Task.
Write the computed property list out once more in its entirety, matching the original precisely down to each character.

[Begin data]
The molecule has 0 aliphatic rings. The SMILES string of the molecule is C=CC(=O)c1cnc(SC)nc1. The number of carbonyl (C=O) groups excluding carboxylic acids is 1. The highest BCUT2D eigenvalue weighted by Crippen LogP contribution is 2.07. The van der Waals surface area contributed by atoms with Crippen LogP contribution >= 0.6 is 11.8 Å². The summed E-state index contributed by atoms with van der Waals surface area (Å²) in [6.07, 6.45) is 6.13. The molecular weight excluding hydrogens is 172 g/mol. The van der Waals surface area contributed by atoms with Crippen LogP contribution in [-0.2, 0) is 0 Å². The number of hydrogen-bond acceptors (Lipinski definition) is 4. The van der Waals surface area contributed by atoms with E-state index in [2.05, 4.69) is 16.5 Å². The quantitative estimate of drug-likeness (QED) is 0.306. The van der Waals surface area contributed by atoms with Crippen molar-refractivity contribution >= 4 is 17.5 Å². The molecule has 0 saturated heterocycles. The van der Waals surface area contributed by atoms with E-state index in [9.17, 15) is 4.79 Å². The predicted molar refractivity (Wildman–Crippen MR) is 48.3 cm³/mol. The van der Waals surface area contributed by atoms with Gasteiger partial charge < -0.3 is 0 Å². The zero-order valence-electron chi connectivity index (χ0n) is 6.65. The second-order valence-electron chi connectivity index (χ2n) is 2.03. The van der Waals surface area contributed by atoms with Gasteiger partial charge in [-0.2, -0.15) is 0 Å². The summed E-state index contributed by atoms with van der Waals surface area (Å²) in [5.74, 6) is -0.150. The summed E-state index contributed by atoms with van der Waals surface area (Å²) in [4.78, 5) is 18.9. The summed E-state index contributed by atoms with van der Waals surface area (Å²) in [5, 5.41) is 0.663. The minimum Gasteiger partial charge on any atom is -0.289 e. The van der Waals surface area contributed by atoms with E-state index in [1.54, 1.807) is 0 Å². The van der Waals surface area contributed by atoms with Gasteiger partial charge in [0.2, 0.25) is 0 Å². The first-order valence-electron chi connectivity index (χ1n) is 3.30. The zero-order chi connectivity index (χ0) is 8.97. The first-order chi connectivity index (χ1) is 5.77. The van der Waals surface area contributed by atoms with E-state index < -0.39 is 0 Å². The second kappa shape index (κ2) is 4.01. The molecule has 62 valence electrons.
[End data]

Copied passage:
The molecule has 0 aliphatic rings. The SMILES string of the molecule is C=CC(=O)c1cnc(SC)nc1. The number of carbonyl (C=O) groups excluding carboxylic acids is 1. The highest BCUT2D eigenvalue weighted by Crippen LogP contribution is 2.07. The van der Waals surface area contributed by atoms with Crippen LogP contribution >= 0.6 is 11.8 Å². The summed E-state index contributed by atoms with van der Waals surface area (Å²) in [6.07, 6.45) is 6.13. The molecular weight excluding hydrogens is 172 g/mol. The van der Waals surface area contributed by atoms with Crippen LogP contribution in [-0.2, 0) is 0 Å². The number of hydrogen-bond acceptors (Lipinski definition) is 4. The van der Waals surface area contributed by atoms with E-state index in [2.05, 4.69) is 16.5 Å². The quantitative estimate of drug-likeness (QED) is 0.306. The van der Waals surface area contributed by atoms with Crippen molar-refractivity contribution >= 4 is 17.5 Å². The molecule has 0 saturated heterocycles. The van der Waals surface area contributed by atoms with E-state index in [9.17, 15) is 4.79 Å². The predicted molar refractivity (Wildman–Crippen MR) is 48.3 cm³/mol. The van der Waals surface area contributed by atoms with Gasteiger partial charge < -0.3 is 0 Å². The zero-order valence-electron chi connectivity index (χ0n) is 6.65. The second-order valence-electron chi connectivity index (χ2n) is 2.03. The van der Waals surface area contributed by atoms with Gasteiger partial charge in [-0.2, -0.15) is 0 Å². The summed E-state index contributed by atoms with van der Waals surface area (Å²) in [5.74, 6) is -0.150. The summed E-state index contributed by atoms with van der Waals surface area (Å²) in [4.78, 5) is 18.9. The summed E-state index contributed by atoms with van der Waals surface area (Å²) in [5, 5.41) is 0.663. The minimum Gasteiger partial charge on any atom is -0.289 e. The van der Waals surface area contributed by atoms with E-state index in [1.54, 1.807) is 0 Å². The van der Waals surface area contributed by atoms with Gasteiger partial charge in [0.2, 0.25) is 0 Å². The first-order valence-electron chi connectivity index (χ1n) is 3.30. The zero-order chi connectivity index (χ0) is 8.97. The first-order chi connectivity index (χ1) is 5.77. The van der Waals surface area contributed by atoms with E-state index < -0.39 is 0 Å². The second kappa shape index (κ2) is 4.01. The molecule has 62 valence electrons.